Someone who's at sea is completely lost or deeply confused. When you're giving a speech, the last thing you want is to appear to be at sea, stumbling over your words and losing your place.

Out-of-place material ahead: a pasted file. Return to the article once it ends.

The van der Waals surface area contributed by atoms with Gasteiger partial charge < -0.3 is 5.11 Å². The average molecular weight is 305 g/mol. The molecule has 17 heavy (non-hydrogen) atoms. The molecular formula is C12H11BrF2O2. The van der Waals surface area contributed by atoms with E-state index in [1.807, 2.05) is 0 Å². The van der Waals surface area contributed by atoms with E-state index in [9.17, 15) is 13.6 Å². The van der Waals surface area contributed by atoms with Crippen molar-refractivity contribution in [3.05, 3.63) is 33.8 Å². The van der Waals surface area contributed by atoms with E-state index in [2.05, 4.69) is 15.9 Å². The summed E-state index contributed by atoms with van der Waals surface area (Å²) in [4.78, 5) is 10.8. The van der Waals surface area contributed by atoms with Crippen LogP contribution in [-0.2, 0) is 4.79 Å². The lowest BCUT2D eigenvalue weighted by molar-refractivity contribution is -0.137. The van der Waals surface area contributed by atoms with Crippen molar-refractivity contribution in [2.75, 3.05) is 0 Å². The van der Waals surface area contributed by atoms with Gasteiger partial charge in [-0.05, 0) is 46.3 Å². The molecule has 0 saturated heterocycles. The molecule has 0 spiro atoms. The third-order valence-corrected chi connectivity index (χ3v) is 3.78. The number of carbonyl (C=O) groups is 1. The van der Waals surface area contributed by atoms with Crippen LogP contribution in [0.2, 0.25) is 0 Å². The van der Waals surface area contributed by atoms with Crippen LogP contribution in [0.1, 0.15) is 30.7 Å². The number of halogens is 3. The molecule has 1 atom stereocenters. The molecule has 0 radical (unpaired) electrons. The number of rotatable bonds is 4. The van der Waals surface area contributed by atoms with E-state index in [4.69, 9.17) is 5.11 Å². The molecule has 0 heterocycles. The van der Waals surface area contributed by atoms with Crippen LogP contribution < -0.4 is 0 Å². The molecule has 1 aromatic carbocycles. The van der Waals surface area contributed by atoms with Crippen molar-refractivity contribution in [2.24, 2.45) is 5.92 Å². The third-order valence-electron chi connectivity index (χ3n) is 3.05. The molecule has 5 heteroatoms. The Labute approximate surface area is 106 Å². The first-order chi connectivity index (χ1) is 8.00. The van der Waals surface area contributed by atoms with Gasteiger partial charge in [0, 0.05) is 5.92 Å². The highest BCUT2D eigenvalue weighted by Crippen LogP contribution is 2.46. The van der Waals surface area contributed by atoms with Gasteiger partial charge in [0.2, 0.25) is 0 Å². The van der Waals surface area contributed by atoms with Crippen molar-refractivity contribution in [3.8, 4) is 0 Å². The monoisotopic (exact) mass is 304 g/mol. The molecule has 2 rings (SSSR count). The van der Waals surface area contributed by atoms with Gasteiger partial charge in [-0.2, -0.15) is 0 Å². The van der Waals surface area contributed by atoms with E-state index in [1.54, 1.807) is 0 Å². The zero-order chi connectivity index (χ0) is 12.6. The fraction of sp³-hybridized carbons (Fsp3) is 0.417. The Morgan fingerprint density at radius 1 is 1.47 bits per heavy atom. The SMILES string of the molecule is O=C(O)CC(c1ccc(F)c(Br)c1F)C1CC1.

If you suspected that your state government was at sea, you'd have a sinking feeling that no one in the state house knew what they were doing. Likewise, if you're at sea in your advanced Italian class, you might want to move into the intermediate group. The phrase at sea — or all at sea — has a nautical source: before modern navigational systems, when a ship was at sea, it was out of sight of land and therefore in a dangerous, uncertain position.